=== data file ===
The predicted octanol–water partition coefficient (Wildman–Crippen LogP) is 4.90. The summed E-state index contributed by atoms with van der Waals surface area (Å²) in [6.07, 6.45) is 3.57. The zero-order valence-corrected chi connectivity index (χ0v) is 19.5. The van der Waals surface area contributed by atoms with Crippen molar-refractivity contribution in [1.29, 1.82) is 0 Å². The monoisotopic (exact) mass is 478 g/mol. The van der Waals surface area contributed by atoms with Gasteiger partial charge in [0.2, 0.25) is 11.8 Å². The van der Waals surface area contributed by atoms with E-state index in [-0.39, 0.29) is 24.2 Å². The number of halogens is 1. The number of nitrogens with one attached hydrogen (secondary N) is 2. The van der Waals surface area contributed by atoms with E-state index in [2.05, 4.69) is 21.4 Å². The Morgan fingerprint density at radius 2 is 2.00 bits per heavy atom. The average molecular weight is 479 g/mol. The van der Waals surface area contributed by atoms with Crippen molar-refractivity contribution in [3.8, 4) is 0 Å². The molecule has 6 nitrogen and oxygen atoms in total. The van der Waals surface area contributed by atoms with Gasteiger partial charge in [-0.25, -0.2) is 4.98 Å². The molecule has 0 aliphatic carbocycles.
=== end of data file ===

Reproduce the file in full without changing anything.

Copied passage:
The predicted octanol–water partition coefficient (Wildman–Crippen LogP) is 4.90. The summed E-state index contributed by atoms with van der Waals surface area (Å²) in [6.07, 6.45) is 3.57. The zero-order valence-corrected chi connectivity index (χ0v) is 19.5. The van der Waals surface area contributed by atoms with Crippen molar-refractivity contribution in [1.29, 1.82) is 0 Å². The monoisotopic (exact) mass is 478 g/mol. The van der Waals surface area contributed by atoms with Gasteiger partial charge in [0.2, 0.25) is 11.8 Å². The van der Waals surface area contributed by atoms with E-state index in [-0.39, 0.29) is 24.2 Å². The number of halogens is 1. The number of nitrogens with one attached hydrogen (secondary N) is 2. The van der Waals surface area contributed by atoms with E-state index in [2.05, 4.69) is 21.4 Å². The Morgan fingerprint density at radius 2 is 2.00 bits per heavy atom. The average molecular weight is 479 g/mol. The van der Waals surface area contributed by atoms with Crippen molar-refractivity contribution in [3.8, 4) is 0 Å². The molecule has 6 nitrogen and oxygen atoms in total. The van der Waals surface area contributed by atoms with Gasteiger partial charge in [-0.25, -0.2) is 4.98 Å². The molecule has 0 aliphatic carbocycles.